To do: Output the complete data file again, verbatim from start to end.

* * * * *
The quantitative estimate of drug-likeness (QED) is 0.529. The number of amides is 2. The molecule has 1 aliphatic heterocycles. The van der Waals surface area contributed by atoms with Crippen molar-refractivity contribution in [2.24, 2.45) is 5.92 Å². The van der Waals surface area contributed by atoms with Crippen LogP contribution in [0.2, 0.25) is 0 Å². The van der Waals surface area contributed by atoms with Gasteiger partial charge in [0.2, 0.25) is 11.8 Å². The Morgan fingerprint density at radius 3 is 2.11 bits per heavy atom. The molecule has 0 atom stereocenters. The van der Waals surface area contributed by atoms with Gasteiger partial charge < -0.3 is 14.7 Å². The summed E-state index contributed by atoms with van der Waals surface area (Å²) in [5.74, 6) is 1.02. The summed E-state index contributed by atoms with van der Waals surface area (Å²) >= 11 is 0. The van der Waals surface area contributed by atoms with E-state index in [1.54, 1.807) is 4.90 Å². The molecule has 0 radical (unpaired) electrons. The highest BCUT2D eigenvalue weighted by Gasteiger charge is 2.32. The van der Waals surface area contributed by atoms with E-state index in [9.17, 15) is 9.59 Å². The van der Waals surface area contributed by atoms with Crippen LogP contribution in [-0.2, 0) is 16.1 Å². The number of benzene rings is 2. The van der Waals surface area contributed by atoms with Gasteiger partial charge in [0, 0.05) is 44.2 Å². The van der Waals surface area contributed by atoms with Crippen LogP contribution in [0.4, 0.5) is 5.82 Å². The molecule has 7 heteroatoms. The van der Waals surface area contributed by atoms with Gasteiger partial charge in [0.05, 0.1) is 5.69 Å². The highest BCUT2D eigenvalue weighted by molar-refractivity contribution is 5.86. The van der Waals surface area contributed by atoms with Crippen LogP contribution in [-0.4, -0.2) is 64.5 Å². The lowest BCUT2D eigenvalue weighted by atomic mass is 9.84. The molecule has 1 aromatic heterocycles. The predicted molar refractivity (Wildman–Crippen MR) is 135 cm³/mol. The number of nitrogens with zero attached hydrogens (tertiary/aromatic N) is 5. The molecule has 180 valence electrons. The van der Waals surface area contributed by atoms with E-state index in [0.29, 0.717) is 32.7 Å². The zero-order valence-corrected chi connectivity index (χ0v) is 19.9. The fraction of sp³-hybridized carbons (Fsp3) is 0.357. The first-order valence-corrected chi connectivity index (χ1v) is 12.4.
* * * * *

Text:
The quantitative estimate of drug-likeness (QED) is 0.529. The number of amides is 2. The molecule has 1 aliphatic heterocycles. The van der Waals surface area contributed by atoms with Crippen molar-refractivity contribution in [2.24, 2.45) is 5.92 Å². The van der Waals surface area contributed by atoms with Crippen LogP contribution in [0.2, 0.25) is 0 Å². The van der Waals surface area contributed by atoms with Gasteiger partial charge in [0.2, 0.25) is 11.8 Å². The Morgan fingerprint density at radius 3 is 2.11 bits per heavy atom. The molecule has 0 atom stereocenters. The van der Waals surface area contributed by atoms with Gasteiger partial charge < -0.3 is 14.7 Å². The summed E-state index contributed by atoms with van der Waals surface area (Å²) in [5.74, 6) is 1.02. The summed E-state index contributed by atoms with van der Waals surface area (Å²) >= 11 is 0. The van der Waals surface area contributed by atoms with E-state index in [1.54, 1.807) is 4.90 Å². The molecule has 0 radical (unpaired) electrons. The highest BCUT2D eigenvalue weighted by Gasteiger charge is 2.32. The van der Waals surface area contributed by atoms with E-state index in [9.17, 15) is 9.59 Å². The van der Waals surface area contributed by atoms with Crippen LogP contribution in [-0.2, 0) is 16.1 Å². The number of benzene rings is 2. The van der Waals surface area contributed by atoms with Gasteiger partial charge in [0, 0.05) is 44.2 Å². The van der Waals surface area contributed by atoms with Crippen LogP contribution in [0.4, 0.5) is 5.82 Å². The molecule has 7 heteroatoms. The van der Waals surface area contributed by atoms with Gasteiger partial charge in [0.05, 0.1) is 5.69 Å². The highest BCUT2D eigenvalue weighted by molar-refractivity contribution is 5.86. The van der Waals surface area contributed by atoms with Crippen LogP contribution in [-0.4, -0.2) is 64.5 Å². The lowest BCUT2D eigenvalue weighted by atomic mass is 9.84. The molecule has 1 aromatic heterocycles. The predicted molar refractivity (Wildman–Crippen MR) is 135 cm³/mol. The number of nitrogens with zero attached hydrogens (tertiary/aromatic N) is 5. The molecule has 180 valence electrons. The van der Waals surface area contributed by atoms with E-state index in [0.29, 0.717) is 32.7 Å². The zero-order valence-corrected chi connectivity index (χ0v) is 19.9. The fraction of sp³-hybridized carbons (Fsp3) is 0.357. The first-order valence-corrected chi connectivity index (χ1v) is 12.4.